> > news:R080b.181098$o%[email protected]
    > > >
    > > > "Freewheeling" <[email protected]> wrote in message
    > > > news:[email protected]
    > > > > Hi:
    > > > >
    > > > > I know this is wildly off topic, but was wondering if someone knows a
    > > > > tutorial on the licensing of phone services in Iraq. I understand

    > that
    > > > the
    > > > > Coalition Provisional Authority has established three regional

    > licenses
    > > > for
    > > > > a short two year period. Naturally I've had people tell me that this

    > is
    > > > > "undemocratic" to not give the Iraqis themselves the opportunity to

    > > choose
    > > > > the provider. But it appears to me that by setting up two-year

    > licenses
    > > > > they're doing just that. Is there something I don't know about? Is

    > > there
    > > > > some sort of "lock in" to a specific technology, making it difficult

    > for
    > > > > other providers (say, from Kuwait) to compete in the digital phone

    > > market
    > > > > later? Are there bandwidth issues? This stuff is way beyond me, and

    > I
    > > > was
    > > > > hoping some of you geniuses have some insights. What are the ins and

    > > outs
    > > > > of this situation, and the bottom line?
    > > > >
    > > >
    > > >
    > > > Read this first:
    > > > "Bahrain Telephone brings cell phone service to Iraq; U.S. shuts it down

    > > so
    > > > it can bid out the contract "
    > > >
    > > >

    > >

    > http://www.underreported.com/modules...file=article&s
    > > id=1089&mode=thread&order=0&thold=0
    > > >
    > > > Same link, but shorter:
    > > > http://tinyurl.com/kdkj
    > > >
    > > > Hopper
    > > >
    > > >
    > > >

    > >
    > >

    >
    >


    [posted via phonescoop.com - free web access to the alt.cellular groups]



  7. #7
    Maokh
    Guest

    Re: A question about wireless phone service in Iraq


    ....the united states was trying to push CDMA above the "french GSM
    standard" a while back .... that would be funny to see a CDMA carrier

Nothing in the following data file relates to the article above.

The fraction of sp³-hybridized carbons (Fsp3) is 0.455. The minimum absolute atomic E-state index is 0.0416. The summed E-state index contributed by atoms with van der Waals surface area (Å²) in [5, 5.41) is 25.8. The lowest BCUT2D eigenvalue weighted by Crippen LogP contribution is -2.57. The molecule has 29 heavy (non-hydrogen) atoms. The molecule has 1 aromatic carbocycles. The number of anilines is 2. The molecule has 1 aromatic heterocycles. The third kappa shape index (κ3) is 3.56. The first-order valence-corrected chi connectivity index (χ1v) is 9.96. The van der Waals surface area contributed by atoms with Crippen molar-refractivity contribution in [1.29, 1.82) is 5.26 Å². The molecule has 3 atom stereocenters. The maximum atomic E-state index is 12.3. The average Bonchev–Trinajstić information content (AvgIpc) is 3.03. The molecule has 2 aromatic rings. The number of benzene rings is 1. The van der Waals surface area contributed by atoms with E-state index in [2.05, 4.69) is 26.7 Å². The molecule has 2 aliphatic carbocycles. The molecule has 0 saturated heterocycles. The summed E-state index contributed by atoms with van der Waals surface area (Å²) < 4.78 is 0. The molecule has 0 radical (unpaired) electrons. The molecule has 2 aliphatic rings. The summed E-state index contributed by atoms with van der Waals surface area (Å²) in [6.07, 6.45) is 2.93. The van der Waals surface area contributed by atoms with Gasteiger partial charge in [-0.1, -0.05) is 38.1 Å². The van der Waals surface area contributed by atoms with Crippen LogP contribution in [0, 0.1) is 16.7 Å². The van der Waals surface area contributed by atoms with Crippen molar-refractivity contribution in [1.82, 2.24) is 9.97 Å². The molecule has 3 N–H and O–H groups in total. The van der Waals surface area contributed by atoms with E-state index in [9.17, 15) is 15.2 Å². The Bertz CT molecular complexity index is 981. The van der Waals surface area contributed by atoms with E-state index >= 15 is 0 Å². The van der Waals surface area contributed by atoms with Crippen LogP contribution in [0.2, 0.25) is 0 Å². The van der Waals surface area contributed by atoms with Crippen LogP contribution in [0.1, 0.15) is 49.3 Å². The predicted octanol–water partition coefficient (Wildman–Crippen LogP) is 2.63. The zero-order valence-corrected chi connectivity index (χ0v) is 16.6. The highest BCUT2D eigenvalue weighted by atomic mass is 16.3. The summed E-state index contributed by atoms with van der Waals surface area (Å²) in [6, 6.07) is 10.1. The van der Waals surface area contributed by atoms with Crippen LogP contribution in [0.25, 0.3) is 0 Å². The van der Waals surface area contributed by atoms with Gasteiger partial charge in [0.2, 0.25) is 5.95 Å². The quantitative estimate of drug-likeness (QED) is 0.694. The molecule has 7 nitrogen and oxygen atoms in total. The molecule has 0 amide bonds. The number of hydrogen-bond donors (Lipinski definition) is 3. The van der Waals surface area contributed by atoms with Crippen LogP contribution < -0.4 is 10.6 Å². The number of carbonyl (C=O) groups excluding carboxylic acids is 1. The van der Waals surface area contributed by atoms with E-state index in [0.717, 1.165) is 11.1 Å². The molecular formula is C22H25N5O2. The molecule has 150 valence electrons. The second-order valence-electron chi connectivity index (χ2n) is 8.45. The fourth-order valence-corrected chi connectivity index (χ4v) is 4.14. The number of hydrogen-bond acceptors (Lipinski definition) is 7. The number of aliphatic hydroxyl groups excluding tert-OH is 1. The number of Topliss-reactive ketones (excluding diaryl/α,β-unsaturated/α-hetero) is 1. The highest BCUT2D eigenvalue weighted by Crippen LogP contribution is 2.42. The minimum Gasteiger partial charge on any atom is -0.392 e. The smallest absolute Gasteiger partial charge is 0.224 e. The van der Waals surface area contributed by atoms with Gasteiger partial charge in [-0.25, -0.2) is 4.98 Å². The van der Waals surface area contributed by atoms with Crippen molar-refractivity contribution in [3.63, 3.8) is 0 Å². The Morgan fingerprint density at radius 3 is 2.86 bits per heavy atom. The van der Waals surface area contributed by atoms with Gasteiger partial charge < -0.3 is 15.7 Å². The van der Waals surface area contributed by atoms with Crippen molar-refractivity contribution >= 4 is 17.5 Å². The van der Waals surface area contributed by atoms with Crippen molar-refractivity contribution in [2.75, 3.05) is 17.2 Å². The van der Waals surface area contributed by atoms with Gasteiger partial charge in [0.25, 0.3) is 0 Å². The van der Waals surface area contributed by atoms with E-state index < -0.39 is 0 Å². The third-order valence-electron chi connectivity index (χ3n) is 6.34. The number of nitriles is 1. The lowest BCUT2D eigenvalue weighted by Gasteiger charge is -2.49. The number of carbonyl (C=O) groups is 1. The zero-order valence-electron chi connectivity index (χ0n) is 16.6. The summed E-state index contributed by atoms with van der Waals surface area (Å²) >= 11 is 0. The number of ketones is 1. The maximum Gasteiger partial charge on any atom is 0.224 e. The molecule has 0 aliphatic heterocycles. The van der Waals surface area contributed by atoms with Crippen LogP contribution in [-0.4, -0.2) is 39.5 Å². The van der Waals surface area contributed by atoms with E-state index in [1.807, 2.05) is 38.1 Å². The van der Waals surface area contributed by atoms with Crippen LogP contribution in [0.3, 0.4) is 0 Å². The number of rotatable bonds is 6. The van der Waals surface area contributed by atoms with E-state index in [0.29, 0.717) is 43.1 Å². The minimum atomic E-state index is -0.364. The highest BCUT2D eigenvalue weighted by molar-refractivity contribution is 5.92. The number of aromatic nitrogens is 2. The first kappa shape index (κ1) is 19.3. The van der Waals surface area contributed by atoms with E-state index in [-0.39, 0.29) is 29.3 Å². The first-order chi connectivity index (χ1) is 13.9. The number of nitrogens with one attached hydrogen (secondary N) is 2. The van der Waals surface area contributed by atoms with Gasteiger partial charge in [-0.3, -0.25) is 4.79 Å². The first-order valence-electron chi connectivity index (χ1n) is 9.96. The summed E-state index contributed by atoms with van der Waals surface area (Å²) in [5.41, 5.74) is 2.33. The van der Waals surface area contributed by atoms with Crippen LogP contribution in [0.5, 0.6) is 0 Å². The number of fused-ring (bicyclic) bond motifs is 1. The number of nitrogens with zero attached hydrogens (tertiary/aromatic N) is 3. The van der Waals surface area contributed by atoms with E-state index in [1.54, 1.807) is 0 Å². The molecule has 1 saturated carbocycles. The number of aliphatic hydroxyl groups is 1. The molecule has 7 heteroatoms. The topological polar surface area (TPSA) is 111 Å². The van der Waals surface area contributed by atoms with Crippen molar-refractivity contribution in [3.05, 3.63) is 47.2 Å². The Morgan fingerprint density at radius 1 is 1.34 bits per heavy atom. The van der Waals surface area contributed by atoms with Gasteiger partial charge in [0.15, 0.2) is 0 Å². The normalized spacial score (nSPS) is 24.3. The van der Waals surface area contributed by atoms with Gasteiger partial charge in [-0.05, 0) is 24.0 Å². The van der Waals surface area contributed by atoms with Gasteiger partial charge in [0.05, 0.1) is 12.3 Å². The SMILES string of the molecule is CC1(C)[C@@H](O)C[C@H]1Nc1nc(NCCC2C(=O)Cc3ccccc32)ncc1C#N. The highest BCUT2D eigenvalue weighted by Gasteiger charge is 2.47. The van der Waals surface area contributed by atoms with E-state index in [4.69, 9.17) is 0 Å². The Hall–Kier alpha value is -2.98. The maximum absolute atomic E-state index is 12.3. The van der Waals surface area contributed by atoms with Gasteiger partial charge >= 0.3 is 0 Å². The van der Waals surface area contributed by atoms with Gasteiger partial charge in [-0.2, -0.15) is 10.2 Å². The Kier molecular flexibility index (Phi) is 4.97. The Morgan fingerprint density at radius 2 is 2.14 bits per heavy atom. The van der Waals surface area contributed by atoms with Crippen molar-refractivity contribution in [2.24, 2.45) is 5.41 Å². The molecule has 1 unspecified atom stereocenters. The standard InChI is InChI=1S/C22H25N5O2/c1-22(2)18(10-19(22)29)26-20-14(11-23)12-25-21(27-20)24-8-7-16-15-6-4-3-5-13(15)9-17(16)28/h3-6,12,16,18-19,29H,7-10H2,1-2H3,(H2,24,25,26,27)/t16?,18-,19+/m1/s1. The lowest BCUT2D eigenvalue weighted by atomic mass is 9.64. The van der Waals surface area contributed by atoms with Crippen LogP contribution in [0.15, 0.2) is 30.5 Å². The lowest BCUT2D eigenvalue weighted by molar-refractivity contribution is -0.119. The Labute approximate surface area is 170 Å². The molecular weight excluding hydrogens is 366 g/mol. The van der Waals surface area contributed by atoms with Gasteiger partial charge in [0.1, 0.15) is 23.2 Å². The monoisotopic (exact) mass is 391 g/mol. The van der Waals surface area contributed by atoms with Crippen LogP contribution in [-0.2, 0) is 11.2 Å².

over there.

    Maybe we'll see Iraqi's choice afterall

    --
    Posted at SprintUsers.com - Your place for everything Sprint PCS
    Free wireless access @ www.SprintUsers.com/wap




  8. #8
    Freewheeling
    Guest

    Re: A question about wireless phone service in Iraq

    What are the advantages/disadvantages of GSM vs CDMA?

    --
    --Scott
    [email protected]
    Cut the "tail" to send email.


    "Maokh" <[email protected]> wrote in message
    news:[email protected]
    >
    > ...the united states was trying to push CDMA above the "french GSM
    > standard" a while back .... that would be funny to see a CDMA carrier
    > over there.
    >
    > Maybe we'll see Iraqi's choice afterall
    >
    > --
    > Posted at SprintUsers.com - Your place for everything Sprint PCS
    > Free wireless access @ www.SprintUsers.com/wap
    >






  9. #9
    letsgoflyers81
    Guest

    Re: A question about wireless phone service in Iraq


    Freewheeling wrote:
    > *What are the advantages/disadvantages of GSM vs CDMA?
    >
    > --
    > --Scott
    > [email protected]
    > Cut the "tail" to send email.
    >
    > *



    CDMA has much faster data capabilities with its 1xRTT. Currently, the
    average is about 50-70 kbps and peak is 144 kbps. GSM/GPRS is only
    half as fast, peaking around 70 kbps.

    GSM and its GPRS data is always on which is not the case with CDMA.
    When you turm the phone on, data isn't instantly on, you have to
    connect to it. Once you're in you can stay in and leave it idle, but
    it can become disconnected for a variety of reasons. GPRS is truly
    always on like a cable modem connection. From the second your phone's
    on, data is on. Also, with CDMA, you can't receive calls while
    actively transferring data. If you're connected and transferring,
    calls with go straight to e-mail. With GPRS, you'll be prompted and
    you can choose to take the call or not.

    GSM phones use a SIM card and CDMA phones do not. A SIM card contains
    all the information that confirms who you are to the network. If you
    get a new phone, just pop the card out, pop it in the new phone, and
    you're good to go. With CDMA, you need to call your carrier and have
    them change your ESN which can be inconvenient.

    GSM isn't inferior to CDMA (other than transfer speeds) per say, but it
    hasn't been implemented well in the United States. AT&T, Cingular, and
    T-Mobile have been patched together from mergers of smaller carriers so
    they don't have the coverage or reliability that Sprint has because it
    was built "from the ground up." Verizon was pieced together, but they
    seem to have things set up better than the CSM carriers. If GSM was
    set up here as carefully as it was in Europe, it could be just as good
    and reliable as CDMA.

    There's isn't any clear winner or loser on which is better. You have
    to look each particular carrier and their coverage in your area,
    pricing plans, and data capability and decide what meets your needs.

    Do a search if you want detailed information, those are the basics:

    --
    Posted at SprintUsers.com - Your place for everything Sprint PCS
    Free wireless access @ www.SprintUsers.com/wap




  10. #10
    Freewheeling
    Guest

    Re: A question about wireless phone service in Iraq

    Thanks for the tutorial. It's hard to keep track of this stuff.

    --
    --Scott
    [email protected]
    Cut the "tail" to send email.
    <<details snipped>>